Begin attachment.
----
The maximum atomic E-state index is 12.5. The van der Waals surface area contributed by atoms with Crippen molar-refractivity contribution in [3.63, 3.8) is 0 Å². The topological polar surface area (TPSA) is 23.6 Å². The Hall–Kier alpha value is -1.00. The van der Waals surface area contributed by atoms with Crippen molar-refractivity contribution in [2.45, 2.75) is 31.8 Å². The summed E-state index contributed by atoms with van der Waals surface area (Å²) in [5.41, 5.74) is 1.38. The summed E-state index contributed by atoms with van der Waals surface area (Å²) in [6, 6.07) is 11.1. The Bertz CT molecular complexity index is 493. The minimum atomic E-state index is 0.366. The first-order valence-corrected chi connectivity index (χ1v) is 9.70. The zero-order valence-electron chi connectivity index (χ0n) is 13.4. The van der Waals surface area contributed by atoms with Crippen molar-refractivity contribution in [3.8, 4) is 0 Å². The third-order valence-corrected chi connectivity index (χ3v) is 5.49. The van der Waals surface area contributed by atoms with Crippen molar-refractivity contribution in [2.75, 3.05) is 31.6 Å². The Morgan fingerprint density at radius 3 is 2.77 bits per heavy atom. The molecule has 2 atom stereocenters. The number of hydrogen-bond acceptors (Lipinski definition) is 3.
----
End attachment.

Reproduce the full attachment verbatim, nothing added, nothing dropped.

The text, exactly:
The maximum atomic E-state index is 12.5. The van der Waals surface area contributed by atoms with Crippen molar-refractivity contribution in [3.63, 3.8) is 0 Å². The topological polar surface area (TPSA) is 23.6 Å². The Hall–Kier alpha value is -1.00. The van der Waals surface area contributed by atoms with Crippen molar-refractivity contribution in [2.45, 2.75) is 31.8 Å². The summed E-state index contributed by atoms with van der Waals surface area (Å²) in [5.41, 5.74) is 1.38. The summed E-state index contributed by atoms with van der Waals surface area (Å²) in [6, 6.07) is 11.1. The Bertz CT molecular complexity index is 493. The minimum atomic E-state index is 0.366. The first-order valence-corrected chi connectivity index (χ1v) is 9.70. The zero-order valence-electron chi connectivity index (χ0n) is 13.4. The van der Waals surface area contributed by atoms with Crippen molar-refractivity contribution in [3.8, 4) is 0 Å². The third-order valence-corrected chi connectivity index (χ3v) is 5.49. The van der Waals surface area contributed by atoms with Crippen molar-refractivity contribution in [2.75, 3.05) is 31.6 Å². The Morgan fingerprint density at radius 3 is 2.77 bits per heavy atom. The molecule has 2 atom stereocenters. The number of hydrogen-bond acceptors (Lipinski definition) is 3.